MedStar's Diabetes Boot Camp Rolls Out at the National Level: Translating Research to Practice

MedStar's Diabetes Boot Camp Rolls Out at the National Level: Translating Research to Practice
<span>Those of us who work in the area of diabetes know the challenges of diabetes care. Keeping overall blood glucose levels within a target range, as measured by a test called A1c, can help to prevent complications and enhance overall well being. The goal of most people with diabetes is to keep the A1C 9%.<br>Diabetes Self Management Education and Support...</span>
Those of us who work in the area of diabetes know the challenges of diabetes care. Keeping overall blood glucose levels within a target range, as measured by a test called A1c, can help to prevent complications and enhance overall well being. The goal of most people with diabetes is to keep the A1C <7%. Yet, we know that less than 53% of US adults with diabetes have A1C <7% and more than 15% have an A1C >9%.

Diabetes Self Management Education and Support (DMSES) have been shown to effectively help with management of diabetes, yet fewer than 7% of those with newly diagnosed type 2 diabetes with private insurance participate in DSMES within 12 months of their diagnosis. Only 8.14% of Medicare beneficiaries with newly diagnosed diabetes use DSMES services at least once within 6 months of diagnosis.

There is also evidence that failure to initiate or intensify therapy despite suboptimal glucose control is common and that there is a lack of timely advancement of the diabetes medication regimen.

So with this sub-optimal diabetes care environment in mind, what can be done to change the outcomes of patients with type 2 diabetes?

The MedStar Diabetes Institute Team, lead by Michelle Magee, MD and supported by Gretchen Youssef, MS, RD, CDE, and Carine Nassar, MS, RD, CDE, developed the MedStar Diabetes Boot Camp to tackle this problem within the MedStar Health system. They reported on the program design and outcomes at a dedicated symposium session at the American Diabetes Association’s 78th Scientific Sessions (2018) in Orlando, Florida on June 22, 2018. To say this was well received by the audience would be an understatement!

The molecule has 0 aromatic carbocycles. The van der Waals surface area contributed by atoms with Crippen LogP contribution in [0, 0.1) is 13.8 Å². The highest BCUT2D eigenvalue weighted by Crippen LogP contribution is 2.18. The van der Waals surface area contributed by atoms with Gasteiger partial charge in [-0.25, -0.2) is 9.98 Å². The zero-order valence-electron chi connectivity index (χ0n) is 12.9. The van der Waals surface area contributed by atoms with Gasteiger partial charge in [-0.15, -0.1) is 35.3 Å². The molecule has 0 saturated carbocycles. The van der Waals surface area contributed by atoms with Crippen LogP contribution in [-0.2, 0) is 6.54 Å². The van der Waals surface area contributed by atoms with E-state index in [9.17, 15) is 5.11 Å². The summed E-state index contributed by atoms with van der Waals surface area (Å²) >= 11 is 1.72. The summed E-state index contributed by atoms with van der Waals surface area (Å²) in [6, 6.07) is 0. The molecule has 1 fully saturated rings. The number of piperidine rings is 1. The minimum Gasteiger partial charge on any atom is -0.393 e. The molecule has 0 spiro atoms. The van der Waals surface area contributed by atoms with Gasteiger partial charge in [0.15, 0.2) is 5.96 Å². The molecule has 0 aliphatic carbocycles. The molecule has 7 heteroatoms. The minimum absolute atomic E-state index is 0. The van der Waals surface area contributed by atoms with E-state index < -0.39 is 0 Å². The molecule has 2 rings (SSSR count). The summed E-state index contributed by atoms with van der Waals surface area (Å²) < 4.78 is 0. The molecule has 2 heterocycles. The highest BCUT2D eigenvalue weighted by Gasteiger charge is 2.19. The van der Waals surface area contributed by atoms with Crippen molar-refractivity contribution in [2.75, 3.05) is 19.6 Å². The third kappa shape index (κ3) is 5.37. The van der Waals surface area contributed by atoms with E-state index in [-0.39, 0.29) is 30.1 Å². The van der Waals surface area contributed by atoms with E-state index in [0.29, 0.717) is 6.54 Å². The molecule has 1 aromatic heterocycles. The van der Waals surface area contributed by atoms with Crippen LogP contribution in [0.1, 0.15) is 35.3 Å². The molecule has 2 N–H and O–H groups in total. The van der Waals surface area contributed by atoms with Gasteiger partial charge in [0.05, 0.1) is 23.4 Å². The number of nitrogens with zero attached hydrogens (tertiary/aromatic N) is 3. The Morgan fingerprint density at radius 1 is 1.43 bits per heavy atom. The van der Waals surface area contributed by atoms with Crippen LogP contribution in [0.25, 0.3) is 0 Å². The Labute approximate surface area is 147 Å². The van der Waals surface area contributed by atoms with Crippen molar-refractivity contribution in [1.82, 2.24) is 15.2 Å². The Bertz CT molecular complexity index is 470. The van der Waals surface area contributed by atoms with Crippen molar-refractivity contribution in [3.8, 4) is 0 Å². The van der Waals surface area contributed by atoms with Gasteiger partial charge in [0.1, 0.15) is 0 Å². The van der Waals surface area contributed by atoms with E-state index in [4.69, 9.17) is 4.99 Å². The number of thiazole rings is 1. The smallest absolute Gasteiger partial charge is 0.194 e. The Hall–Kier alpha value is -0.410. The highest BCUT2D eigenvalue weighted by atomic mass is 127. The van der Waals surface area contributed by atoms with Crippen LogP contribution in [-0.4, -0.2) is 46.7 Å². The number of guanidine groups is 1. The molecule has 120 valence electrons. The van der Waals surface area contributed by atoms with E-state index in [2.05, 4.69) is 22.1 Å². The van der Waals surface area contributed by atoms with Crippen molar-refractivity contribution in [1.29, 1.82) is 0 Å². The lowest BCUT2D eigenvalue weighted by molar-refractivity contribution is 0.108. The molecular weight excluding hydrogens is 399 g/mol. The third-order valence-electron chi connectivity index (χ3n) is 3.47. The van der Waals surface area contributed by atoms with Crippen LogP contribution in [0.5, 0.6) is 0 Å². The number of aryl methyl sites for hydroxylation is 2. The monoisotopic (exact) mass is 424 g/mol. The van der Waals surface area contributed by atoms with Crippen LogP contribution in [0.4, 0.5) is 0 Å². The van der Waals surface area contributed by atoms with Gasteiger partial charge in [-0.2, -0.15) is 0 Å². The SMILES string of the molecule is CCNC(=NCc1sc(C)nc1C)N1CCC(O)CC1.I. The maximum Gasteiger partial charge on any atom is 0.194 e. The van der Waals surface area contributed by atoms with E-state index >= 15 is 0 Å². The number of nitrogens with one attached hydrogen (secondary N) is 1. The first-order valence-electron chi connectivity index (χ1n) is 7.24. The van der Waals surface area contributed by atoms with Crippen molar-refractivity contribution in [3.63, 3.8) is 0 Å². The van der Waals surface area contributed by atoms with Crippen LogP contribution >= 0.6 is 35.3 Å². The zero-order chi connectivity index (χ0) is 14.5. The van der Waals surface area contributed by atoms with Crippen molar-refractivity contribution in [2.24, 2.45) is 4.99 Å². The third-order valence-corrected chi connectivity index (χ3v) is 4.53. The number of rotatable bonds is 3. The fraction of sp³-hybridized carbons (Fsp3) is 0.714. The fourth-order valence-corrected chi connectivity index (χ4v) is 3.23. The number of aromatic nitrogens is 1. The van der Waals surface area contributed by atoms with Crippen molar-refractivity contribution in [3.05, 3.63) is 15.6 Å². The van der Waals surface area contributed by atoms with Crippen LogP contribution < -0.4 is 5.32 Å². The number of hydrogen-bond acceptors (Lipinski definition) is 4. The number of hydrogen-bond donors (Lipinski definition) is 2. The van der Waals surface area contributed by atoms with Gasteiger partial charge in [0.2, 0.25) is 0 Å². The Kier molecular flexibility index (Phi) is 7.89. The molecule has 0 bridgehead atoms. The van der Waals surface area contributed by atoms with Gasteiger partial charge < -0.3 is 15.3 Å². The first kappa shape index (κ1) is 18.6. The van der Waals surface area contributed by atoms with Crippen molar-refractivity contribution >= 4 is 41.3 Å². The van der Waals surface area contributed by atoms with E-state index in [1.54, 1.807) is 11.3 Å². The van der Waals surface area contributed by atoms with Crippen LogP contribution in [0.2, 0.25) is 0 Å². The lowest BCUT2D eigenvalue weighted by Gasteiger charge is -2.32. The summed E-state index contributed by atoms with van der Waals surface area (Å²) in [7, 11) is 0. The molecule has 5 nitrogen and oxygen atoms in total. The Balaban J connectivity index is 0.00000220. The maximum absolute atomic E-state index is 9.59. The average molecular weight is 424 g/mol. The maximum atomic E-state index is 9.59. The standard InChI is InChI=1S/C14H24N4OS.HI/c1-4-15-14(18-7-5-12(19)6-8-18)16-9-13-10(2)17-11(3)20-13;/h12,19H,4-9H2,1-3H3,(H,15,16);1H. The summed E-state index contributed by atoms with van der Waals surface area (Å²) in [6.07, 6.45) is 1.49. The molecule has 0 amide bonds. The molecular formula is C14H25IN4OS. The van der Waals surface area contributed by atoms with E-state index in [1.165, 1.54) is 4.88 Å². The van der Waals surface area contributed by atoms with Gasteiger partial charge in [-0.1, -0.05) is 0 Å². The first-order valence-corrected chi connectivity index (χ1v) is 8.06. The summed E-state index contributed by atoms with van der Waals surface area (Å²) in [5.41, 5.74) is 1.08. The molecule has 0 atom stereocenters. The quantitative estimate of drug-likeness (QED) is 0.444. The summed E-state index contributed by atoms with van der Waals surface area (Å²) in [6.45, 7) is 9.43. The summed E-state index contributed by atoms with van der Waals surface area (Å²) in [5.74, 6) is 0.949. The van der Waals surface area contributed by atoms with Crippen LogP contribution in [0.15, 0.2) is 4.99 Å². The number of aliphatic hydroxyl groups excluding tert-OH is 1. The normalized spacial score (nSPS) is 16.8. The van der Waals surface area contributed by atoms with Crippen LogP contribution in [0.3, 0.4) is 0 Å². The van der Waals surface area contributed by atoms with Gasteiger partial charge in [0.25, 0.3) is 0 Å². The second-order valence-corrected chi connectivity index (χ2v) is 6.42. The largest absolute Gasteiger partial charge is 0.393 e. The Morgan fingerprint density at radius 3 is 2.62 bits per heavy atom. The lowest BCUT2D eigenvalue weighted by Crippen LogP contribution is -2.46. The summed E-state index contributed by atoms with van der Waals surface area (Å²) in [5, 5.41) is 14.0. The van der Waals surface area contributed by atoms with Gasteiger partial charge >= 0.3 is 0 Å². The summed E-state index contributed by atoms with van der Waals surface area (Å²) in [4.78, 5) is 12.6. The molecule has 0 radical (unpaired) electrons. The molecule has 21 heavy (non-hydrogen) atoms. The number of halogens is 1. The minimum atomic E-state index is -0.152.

The symposium session audience at ADA showed great interest in this program and attendees lined up at the microphones to congratulate the speakers on the presentation and ask pertinent questions about implementation, system support, and future plans. MedStar Health and MHRI were well represented as being at the forefront of translating diabetes research into successful direct patient care.

How does it work?

The Boot Camp is a 13-week program that targets high risk, high-cost patients (A1C of >/9, ED or hospitalization with uncontrolled diabetes) who are cared for within our system. These patients are referred to the Boot Camp through a 1-click order in our EMR.

The program starts with of 2 in-person initial visits with a Boot Camp Certified Diabetes Educator (CDE) to establish a relationship for patient engagement, complete assessment, and provide education on the use of a smart blood glucose meter which automatically sends data to the Boot Camp dashboard. The patients receive survival skills education as well as medication management during those visits, with the program’s Nurse Practitioners (NP) signing off on medication changes. The patients then graduates to virtual visits via a communication hub where NP CDEs monitor uploaded blood glucose numbers, make medication changes and adjustments, and provide additional education as needed. At the end of the Boot Camp, patients are referred to their PCP with a detailed letter indicating current BG average and A1C, current diabetes medications and need for additional referrals if any (such as to podiatry or eye clinic).

Is it making a difference? The numbers speak for themselves!

To date, a total of 366 patients have completed the boot camp with an end of intervention A1c available. When compared to matched controls, the boot camp participants showed a 3-month A1c drop of 3.06% vs a 1.44% for the controls. In addition, the overall risk for acute care utilization decreased by 51%, the risk for inpatient admissions decreased by 77% and the risk for ED visits decreased by 38%.

What’s next?

The patients are followed after they complete the Boot Camp to see if improvements in glycemic and utilization outcomes are sustained over time. Early results show that while a majority of patients retain most of the improved outcomes, some backslide and need additional intervention. Therefore, sustaining strategies are being tested. Based on these positive results, MedStar Health has tasked Dr. Magee and her team with expanding the Boot Camp to additional locations throughout the system.

Source: www.medstarhealth.org